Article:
Eri1 regulates microRNA homeostasis and mouse lymphocyte development and antiviral function

Department of Microbiology and Immunology, University of California, San Francisco, San Francisco, CA 94143, USA.
Blood (Impact Factor: 10.45). 05/2012; 120(1):130-42. DOI: 10.1182/blood-2011-11-394072
Source: PubMed

ABSTRACT Natural killer (NK) cells play a critical role in early host defense to infected and transformed cells. Here, we show that mice deficient in Eri1, a conserved 3'-to-5' exoribonuclease that represses RNA interference, have a cell-intrinsic defect in NK-cell development and maturation. Eri1(-/-) NK cells displayed delayed acquisition of Ly49 receptors in the bone marrow (BM) and a selective reduction in Ly49D and Ly49H activating receptors in the periphery. Eri1 was required for immune-mediated control of mouse CMV (MCMV) infection. Ly49H(+) NK cells deficient in Eri1 failed to expand efficiently during MCMV infection, and virus-specific responses were also diminished among Eri1(-/-) T cells. We identified miRNAs as the major endogenous small RNA target of Eri1 in mouse lymphocytes. Both NK and T cells deficient in Eri1 displayed a global, sequence-independent increase in miRNA abundance. Ectopic Eri1 expression rescued defective miRNA expression in mature Eri1(-/-) T cells. Thus, mouse Eri1 regulates miRNA homeostasis in lymphocytes and is required for normal NK-cell development and antiviral immunity.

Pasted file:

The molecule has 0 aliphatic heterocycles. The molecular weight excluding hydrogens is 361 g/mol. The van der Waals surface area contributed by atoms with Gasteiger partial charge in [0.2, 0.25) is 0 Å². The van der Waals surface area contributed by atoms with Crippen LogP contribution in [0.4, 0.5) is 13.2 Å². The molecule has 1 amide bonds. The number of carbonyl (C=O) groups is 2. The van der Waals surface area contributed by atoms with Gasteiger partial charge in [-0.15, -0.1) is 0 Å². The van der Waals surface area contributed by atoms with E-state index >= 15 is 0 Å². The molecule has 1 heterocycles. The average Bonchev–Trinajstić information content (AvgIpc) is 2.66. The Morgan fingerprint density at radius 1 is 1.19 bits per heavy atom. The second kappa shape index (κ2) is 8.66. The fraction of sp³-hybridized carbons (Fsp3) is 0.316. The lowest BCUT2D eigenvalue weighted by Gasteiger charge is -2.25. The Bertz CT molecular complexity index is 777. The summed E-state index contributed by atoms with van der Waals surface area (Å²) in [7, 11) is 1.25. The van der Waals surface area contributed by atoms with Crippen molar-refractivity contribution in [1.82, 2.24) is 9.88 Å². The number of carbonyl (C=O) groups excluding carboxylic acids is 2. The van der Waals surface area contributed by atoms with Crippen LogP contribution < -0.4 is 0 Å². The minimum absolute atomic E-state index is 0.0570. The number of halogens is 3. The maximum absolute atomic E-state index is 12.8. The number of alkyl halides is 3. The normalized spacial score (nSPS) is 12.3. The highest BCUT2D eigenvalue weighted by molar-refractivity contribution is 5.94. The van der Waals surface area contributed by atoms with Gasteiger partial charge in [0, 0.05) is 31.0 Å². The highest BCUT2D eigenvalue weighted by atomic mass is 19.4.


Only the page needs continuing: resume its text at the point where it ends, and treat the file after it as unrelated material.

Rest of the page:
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    • "Another study by Thomas et al. (2012) focused on Eri1, an exoribonuclease that degrades miRNAs and thus functions as a negative regulator of miRNA-mediated control, and the effects of its loss on NK and T cells. The authors found that Eri1-deficient NK and T cells displayed an increase in total miRNA abundance. "